Aligning common core with common sense
Testing based on Common Core State Standards may well be the most ambitious national reform in the history of performance measurement but there is a growing misconception among educators that it will accurately gage the progress of all students.
It simply cannot, nor should it.
If it has not happened already, the discussion that took place during the last meeting of the California State Board of Education will eventually take place in every state implementing the CCSS, which is to say virtually all over the country.
The issue at hand was alternative assessments for students with severe cognitive impairments in relation to the new curriculum standards.
At one point a spokesperson from the California Department of Education said the pilot test currently underway throughout the state was “aligned to the common core state standards for English language arts and mathematics.” Then she went on to say a little later, before listing a number of probable outcomes, “I don’t know where we’re heading with this,” implying that the eventual assessment tool would be contingent upon evaluation of the piloted instrument, though it was a forgone conclusion that the CCSS would drive the content.
Therein lies the problem. It is as if Common Core morphed into a gigantic locomotive steaming through the country fueled by fiery promises from policy wonks, stopping at every hamlet so every student in the country can get on board with no consideration for the destination. “It’s the Common Core Express and if you want to get to the future you better get on it!”
Except it may not be the right train for every pupil, especially in light of the starting point.
At the outset, Dane Linn, director of the National Governors Association Center’s Education Division, said, “These standards will be research and evidence-based, internationally benchmarked, aligned with college and work expectations and include rigorous content and skills."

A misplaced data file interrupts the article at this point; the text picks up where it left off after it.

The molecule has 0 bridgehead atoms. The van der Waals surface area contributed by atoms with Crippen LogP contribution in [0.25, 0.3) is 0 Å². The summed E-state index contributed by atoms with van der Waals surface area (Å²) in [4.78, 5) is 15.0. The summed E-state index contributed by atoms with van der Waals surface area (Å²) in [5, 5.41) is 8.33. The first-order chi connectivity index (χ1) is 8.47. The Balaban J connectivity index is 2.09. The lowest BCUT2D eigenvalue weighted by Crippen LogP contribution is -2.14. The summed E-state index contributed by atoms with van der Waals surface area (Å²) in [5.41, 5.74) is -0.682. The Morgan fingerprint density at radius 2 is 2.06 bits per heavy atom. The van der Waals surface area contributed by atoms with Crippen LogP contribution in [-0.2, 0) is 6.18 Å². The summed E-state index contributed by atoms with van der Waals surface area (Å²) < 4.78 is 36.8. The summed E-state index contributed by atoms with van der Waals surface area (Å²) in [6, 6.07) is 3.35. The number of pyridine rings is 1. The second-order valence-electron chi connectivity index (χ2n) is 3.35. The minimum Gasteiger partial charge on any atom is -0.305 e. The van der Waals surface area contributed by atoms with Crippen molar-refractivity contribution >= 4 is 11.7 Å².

Most students with pronounced cognitive delays will not be moving on to an academic setting after high school and many will not even be ready for a job without a great deal of community-based instruction.
A perusal of the technicians behind the CCSS reinforces this concern.
The Standards Development Work and Feedback Groups were composed of university professors with subject matter expertise, executives from testing companies, and high ranking mavens from agencies devoted to research – not one of them sporting credentials related to special education, at least none considered sufficiently relevant to note as part of any participant’s title.
The intent of the CCSS with regard to coordination – that every district operates under the same curricular parameters for all students throughout the nation – is a sound one, especially for special education. It would mean that the objectives on Individualized Education Plans could be readily implemented as students with disabilities (SWD) transfer from school to school or even state to state and teachers would have uniform guidelines for developing sequential skill sets.
But the content of common standards, at least for that subset of SWD requiring an alternate assessment, needs to be carefully designed with the characteristics of that group as the foremost consideration. As the essential Educator pointed out four years ago, “The students being referred to are a subpopulation of individuals with developmental disabilities who fall at the extreme left side of the frequency distribution for intelligence and adaptive behavior …”
Constructing an appropriate curriculum would begin with backward mapping of the transitional requirements necessary for independent or semi-independent living coupled to the acceleration of the cognitive functions necessary for that eventual transition.
That type of construction is much different than reworking a pre-determined set of academic priorities which will have little relevance to the situations these students will face participating in their community or the functional challenges necessary for self-reliance.